Watery Singers: Mermaid & Siren

Both mermaid and siren are nouns, and both describe a female creature, but that is where the commonalities end, despite being frequently confused for one another in early use. During the medieval time period, the confusion between mermaid and siren began to occur as the original attributes of siren from classical mythology as a deceitful woman who sings sweetly were shared with mermaid. This musical link of temptation ties them together today still.

According to the OED, both terms came into use around the same time. Mermaid, an original English word, was formed by compounding MERE + MAID, similar to merewīf, or water witch[1] (OED, 2019). A mermaid is “an imaginary, partly human sea creature with the head and trunk of a woman and the tail of a fish or cetacean (OED, 2019). On the other hand, Siren, is originally Greek, and first appeared in the Odyssey. It comes to English via Latin; Sīrēn. In its Latin use, it meant “an imaginary species of serpent,” a meaning that is now obsolete. The most common meaning of siren comes from classical mythology and refers to “one of several fabulous monsters, part woman, part bird, who were supposed to lure sailors to destruction by their enchanting singing” (OED, 2019). This is the usage that was confused frequently with mermaid, which has an additional rarely used form of meaning from the late 16th and 17th centuries: “A woman possessing the attributes of a mermaid; a woman who sings sweetly, or who charms, allures or deceives; a siren… also… a prostitute” (OED, 2019).  This idea that both sea creatures sing beautifully has continued importance in its meaning.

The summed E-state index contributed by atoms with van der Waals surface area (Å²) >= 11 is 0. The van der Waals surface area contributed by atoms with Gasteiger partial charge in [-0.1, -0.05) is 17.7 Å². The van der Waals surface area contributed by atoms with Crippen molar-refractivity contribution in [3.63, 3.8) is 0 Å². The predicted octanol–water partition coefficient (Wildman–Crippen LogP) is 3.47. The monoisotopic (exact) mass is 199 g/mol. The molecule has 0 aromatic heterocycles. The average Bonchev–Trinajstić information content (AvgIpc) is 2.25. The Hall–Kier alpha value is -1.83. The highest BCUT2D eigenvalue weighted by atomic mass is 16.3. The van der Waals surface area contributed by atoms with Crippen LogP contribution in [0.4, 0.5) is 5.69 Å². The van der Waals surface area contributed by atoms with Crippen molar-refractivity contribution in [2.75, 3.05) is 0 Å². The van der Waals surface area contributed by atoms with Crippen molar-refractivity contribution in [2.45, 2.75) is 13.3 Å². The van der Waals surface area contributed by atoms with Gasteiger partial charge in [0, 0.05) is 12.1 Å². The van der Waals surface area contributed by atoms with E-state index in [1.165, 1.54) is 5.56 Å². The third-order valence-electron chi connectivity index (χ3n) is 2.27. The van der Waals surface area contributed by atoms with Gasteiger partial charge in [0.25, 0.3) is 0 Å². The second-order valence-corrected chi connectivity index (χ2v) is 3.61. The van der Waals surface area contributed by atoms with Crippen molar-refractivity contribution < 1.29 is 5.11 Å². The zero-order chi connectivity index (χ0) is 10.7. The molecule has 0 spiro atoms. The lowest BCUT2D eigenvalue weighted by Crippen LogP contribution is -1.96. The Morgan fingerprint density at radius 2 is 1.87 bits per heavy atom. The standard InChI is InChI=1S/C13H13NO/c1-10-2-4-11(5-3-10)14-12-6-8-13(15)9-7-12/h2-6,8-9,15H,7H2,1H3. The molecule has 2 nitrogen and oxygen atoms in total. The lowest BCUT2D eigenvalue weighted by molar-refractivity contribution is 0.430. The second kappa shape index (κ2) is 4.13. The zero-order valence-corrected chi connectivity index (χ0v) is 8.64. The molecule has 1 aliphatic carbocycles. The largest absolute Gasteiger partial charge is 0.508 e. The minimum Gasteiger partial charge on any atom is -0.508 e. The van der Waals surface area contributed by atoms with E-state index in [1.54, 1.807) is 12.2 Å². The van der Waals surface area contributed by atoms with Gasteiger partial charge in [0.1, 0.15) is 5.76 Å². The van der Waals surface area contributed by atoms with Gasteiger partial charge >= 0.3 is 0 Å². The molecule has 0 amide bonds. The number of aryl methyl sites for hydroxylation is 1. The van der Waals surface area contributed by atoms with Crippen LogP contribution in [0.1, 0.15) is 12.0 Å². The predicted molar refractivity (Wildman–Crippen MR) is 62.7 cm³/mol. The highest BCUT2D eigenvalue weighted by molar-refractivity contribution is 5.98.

According to the Greek poets, the sirens were able to “entice seamen by the sweetness of their song to such a degree that the listeners forgot all and died of hunger. The word thus came to be applied to any dangerous, alluring woman” (Brewers, 2012). Shakespeare famously made this connection in the Comedy of Errors, when he wrote “Oh traine me not sweet Mermaide with thy note, To drowne me in.. teares: Sing Siren for thy selfe” (W.Shakespeare, OED), referring to that deceptive prostitute. Likewise, the entry for Siren has several references that include both pleasure and destruction together, such as another from Shakespeare, in Titus Andronicus: “This Queene… This Syren that will charme Romes Saturnine, And see his shipwracke” (W.Shakespeare, OED). Even if it was not her singing that destroyed you, it was her wanton deception.